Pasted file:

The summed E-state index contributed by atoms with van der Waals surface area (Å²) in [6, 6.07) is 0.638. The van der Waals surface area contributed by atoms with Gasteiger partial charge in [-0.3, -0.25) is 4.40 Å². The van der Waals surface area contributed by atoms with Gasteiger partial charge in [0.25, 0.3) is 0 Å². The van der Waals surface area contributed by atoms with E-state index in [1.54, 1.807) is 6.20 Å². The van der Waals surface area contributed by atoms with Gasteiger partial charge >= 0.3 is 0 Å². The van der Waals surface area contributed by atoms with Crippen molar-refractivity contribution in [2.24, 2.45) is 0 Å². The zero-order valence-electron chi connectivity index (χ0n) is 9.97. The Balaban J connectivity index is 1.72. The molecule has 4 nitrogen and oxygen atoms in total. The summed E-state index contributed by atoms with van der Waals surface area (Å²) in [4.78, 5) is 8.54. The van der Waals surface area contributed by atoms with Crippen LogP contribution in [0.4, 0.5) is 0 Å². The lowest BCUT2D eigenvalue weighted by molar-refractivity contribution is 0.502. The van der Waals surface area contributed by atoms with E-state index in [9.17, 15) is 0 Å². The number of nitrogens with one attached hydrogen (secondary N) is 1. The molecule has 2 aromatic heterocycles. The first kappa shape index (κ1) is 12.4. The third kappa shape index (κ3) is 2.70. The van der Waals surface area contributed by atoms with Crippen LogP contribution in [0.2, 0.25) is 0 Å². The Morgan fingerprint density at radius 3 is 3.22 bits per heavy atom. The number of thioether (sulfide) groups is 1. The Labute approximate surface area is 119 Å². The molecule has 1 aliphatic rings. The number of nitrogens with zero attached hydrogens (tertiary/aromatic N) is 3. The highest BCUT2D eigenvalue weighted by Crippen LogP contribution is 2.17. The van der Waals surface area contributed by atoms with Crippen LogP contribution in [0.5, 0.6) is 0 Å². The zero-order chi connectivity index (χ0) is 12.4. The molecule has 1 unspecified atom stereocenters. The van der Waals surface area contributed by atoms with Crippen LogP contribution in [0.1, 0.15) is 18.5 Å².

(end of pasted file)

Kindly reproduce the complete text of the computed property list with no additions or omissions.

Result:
The summed E-state index contributed by atoms with van der Waals surface area (Å²) in [6, 6.07) is 0.638. The van der Waals surface area contributed by atoms with Gasteiger partial charge in [-0.3, -0.25) is 4.40 Å². The van der Waals surface area contributed by atoms with Gasteiger partial charge in [0.25, 0.3) is 0 Å². The van der Waals surface area contributed by atoms with E-state index in [1.54, 1.807) is 6.20 Å². The van der Waals surface area contributed by atoms with Gasteiger partial charge >= 0.3 is 0 Å². The van der Waals surface area contributed by atoms with Crippen molar-refractivity contribution in [2.24, 2.45) is 0 Å². The zero-order valence-electron chi connectivity index (χ0n) is 9.97. The Balaban J connectivity index is 1.72. The molecule has 4 nitrogen and oxygen atoms in total. The summed E-state index contributed by atoms with van der Waals surface area (Å²) in [4.78, 5) is 8.54. The van der Waals surface area contributed by atoms with Crippen LogP contribution in [0.4, 0.5) is 0 Å². The lowest BCUT2D eigenvalue weighted by molar-refractivity contribution is 0.502. The van der Waals surface area contributed by atoms with E-state index in [9.17, 15) is 0 Å². The number of nitrogens with one attached hydrogen (secondary N) is 1. The molecule has 2 aromatic heterocycles. The first kappa shape index (κ1) is 12.4. The third kappa shape index (κ3) is 2.70. The van der Waals surface area contributed by atoms with Crippen LogP contribution in [0.2, 0.25) is 0 Å². The Morgan fingerprint density at radius 3 is 3.22 bits per heavy atom. The number of thioether (sulfide) groups is 1. The Labute approximate surface area is 119 Å². The molecule has 1 aliphatic rings. The number of nitrogens with zero attached hydrogens (tertiary/aromatic N) is 3. The highest BCUT2D eigenvalue weighted by Crippen LogP contribution is 2.17. The van der Waals surface area contributed by atoms with Crippen LogP contribution in [0.5, 0.6) is 0 Å². The zero-order chi connectivity index (χ0) is 12.4. The molecule has 1 unspecified atom stereocenters. The van der Waals surface area contributed by atoms with Crippen LogP contribution in [0.1, 0.15) is 18.5 Å².